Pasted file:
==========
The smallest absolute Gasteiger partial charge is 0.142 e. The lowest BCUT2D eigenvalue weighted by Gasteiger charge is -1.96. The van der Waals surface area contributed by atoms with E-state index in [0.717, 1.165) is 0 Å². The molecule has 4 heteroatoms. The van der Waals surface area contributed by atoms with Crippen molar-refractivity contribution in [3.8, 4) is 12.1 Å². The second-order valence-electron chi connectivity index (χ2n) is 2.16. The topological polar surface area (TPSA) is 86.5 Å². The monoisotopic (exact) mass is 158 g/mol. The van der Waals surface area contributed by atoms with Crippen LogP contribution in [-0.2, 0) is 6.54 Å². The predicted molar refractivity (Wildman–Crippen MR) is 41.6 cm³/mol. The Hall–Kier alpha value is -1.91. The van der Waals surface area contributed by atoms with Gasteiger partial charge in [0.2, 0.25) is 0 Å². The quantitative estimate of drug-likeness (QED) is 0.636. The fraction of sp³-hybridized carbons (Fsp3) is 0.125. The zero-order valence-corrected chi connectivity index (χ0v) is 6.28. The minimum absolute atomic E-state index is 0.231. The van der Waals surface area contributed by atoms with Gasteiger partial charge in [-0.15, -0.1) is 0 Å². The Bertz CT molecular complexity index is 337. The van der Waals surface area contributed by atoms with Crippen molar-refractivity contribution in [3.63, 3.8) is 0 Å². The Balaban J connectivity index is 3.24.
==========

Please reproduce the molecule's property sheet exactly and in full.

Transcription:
The smallest absolute Gasteiger partial charge is 0.142 e. The lowest BCUT2D eigenvalue weighted by Gasteiger charge is -1.96. The van der Waals surface area contributed by atoms with E-state index in [0.717, 1.165) is 0 Å². The molecule has 4 heteroatoms. The van der Waals surface area contributed by atoms with Crippen molar-refractivity contribution in [3.8, 4) is 12.1 Å². The second-order valence-electron chi connectivity index (χ2n) is 2.16. The topological polar surface area (TPSA) is 86.5 Å². The monoisotopic (exact) mass is 158 g/mol. The van der Waals surface area contributed by atoms with Crippen LogP contribution in [-0.2, 0) is 6.54 Å². The predicted molar refractivity (Wildman–Crippen MR) is 41.6 cm³/mol. The Hall–Kier alpha value is -1.91. The van der Waals surface area contributed by atoms with Gasteiger partial charge in [0.2, 0.25) is 0 Å². The quantitative estimate of drug-likeness (QED) is 0.636. The fraction of sp³-hybridized carbons (Fsp3) is 0.125. The zero-order valence-corrected chi connectivity index (χ0v) is 6.28. The minimum absolute atomic E-state index is 0.231. The van der Waals surface area contributed by atoms with Gasteiger partial charge in [-0.15, -0.1) is 0 Å². The Bertz CT molecular complexity index is 337. The van der Waals surface area contributed by atoms with Crippen molar-refractivity contribution in [3.63, 3.8) is 0 Å². The Balaban J connectivity index is 3.24.